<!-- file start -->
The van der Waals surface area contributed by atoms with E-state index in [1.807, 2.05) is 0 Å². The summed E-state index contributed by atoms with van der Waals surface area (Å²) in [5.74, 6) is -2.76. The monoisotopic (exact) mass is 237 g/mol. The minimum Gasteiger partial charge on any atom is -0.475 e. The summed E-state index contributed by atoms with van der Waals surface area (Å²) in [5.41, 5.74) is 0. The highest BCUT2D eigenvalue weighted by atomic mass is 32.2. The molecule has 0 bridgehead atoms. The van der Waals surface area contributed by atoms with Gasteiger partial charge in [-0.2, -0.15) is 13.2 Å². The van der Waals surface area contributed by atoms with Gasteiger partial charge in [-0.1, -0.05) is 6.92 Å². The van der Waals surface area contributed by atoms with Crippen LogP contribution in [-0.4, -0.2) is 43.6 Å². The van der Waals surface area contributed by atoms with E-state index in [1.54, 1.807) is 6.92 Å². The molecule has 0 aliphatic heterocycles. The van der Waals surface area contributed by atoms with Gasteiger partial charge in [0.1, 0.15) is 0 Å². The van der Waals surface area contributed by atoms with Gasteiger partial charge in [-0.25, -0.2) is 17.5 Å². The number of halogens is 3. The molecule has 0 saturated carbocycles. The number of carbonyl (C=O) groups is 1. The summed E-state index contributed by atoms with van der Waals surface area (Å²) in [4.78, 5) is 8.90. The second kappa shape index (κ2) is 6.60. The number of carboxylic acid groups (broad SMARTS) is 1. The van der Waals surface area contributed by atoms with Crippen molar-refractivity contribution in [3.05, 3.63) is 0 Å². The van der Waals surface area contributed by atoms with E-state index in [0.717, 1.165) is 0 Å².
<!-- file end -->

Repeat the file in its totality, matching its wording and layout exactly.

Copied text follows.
The van der Waals surface area contributed by atoms with E-state index in [1.807, 2.05) is 0 Å². The summed E-state index contributed by atoms with van der Waals surface area (Å²) in [5.74, 6) is -2.76. The monoisotopic (exact) mass is 237 g/mol. The minimum Gasteiger partial charge on any atom is -0.475 e. The summed E-state index contributed by atoms with van der Waals surface area (Å²) in [5.41, 5.74) is 0. The highest BCUT2D eigenvalue weighted by atomic mass is 32.2. The molecule has 0 bridgehead atoms. The van der Waals surface area contributed by atoms with Gasteiger partial charge in [-0.2, -0.15) is 13.2 Å². The van der Waals surface area contributed by atoms with Gasteiger partial charge in [-0.1, -0.05) is 6.92 Å². The van der Waals surface area contributed by atoms with Crippen LogP contribution in [-0.4, -0.2) is 43.6 Å². The van der Waals surface area contributed by atoms with E-state index in [1.54, 1.807) is 6.92 Å². The molecule has 0 aliphatic heterocycles. The van der Waals surface area contributed by atoms with Gasteiger partial charge in [0.1, 0.15) is 0 Å². The van der Waals surface area contributed by atoms with Gasteiger partial charge in [-0.25, -0.2) is 17.5 Å². The number of halogens is 3. The molecule has 0 saturated carbocycles. The number of carbonyl (C=O) groups is 1. The summed E-state index contributed by atoms with van der Waals surface area (Å²) in [4.78, 5) is 8.90. The second kappa shape index (κ2) is 6.60. The number of carboxylic acid groups (broad SMARTS) is 1. The van der Waals surface area contributed by atoms with Crippen molar-refractivity contribution in [3.05, 3.63) is 0 Å². The van der Waals surface area contributed by atoms with E-state index in [0.717, 1.165) is 0 Å².